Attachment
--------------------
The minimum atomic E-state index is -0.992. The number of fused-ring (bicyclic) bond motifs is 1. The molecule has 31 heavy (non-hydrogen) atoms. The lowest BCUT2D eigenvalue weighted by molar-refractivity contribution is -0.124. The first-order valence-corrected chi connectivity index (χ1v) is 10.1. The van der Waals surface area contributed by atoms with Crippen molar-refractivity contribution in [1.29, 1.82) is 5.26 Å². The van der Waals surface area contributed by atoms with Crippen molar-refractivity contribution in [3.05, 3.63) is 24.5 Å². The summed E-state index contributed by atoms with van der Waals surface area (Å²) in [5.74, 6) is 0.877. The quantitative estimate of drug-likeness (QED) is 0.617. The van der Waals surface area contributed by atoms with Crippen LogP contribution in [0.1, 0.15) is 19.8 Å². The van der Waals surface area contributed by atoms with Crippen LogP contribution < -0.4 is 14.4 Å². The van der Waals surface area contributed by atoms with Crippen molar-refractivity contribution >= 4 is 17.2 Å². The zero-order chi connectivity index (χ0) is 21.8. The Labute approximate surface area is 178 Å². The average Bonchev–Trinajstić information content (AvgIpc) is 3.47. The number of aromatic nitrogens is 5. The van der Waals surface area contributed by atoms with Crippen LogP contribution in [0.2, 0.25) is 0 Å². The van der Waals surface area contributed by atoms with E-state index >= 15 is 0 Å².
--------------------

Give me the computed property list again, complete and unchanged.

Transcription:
The minimum atomic E-state index is -0.992. The number of fused-ring (bicyclic) bond motifs is 1. The molecule has 31 heavy (non-hydrogen) atoms. The lowest BCUT2D eigenvalue weighted by molar-refractivity contribution is -0.124. The first-order valence-corrected chi connectivity index (χ1v) is 10.1. The van der Waals surface area contributed by atoms with Crippen molar-refractivity contribution in [1.29, 1.82) is 5.26 Å². The van der Waals surface area contributed by atoms with Crippen molar-refractivity contribution in [3.05, 3.63) is 24.5 Å². The summed E-state index contributed by atoms with van der Waals surface area (Å²) in [5.74, 6) is 0.877. The quantitative estimate of drug-likeness (QED) is 0.617. The van der Waals surface area contributed by atoms with Crippen LogP contribution in [0.1, 0.15) is 19.8 Å². The van der Waals surface area contributed by atoms with Crippen LogP contribution < -0.4 is 14.4 Å². The van der Waals surface area contributed by atoms with Crippen molar-refractivity contribution >= 4 is 17.2 Å². The zero-order chi connectivity index (χ0) is 21.8. The Labute approximate surface area is 178 Å². The average Bonchev–Trinajstić information content (AvgIpc) is 3.47. The number of aromatic nitrogens is 5. The van der Waals surface area contributed by atoms with Crippen LogP contribution in [0.2, 0.25) is 0 Å². The van der Waals surface area contributed by atoms with E-state index >= 15 is 0 Å².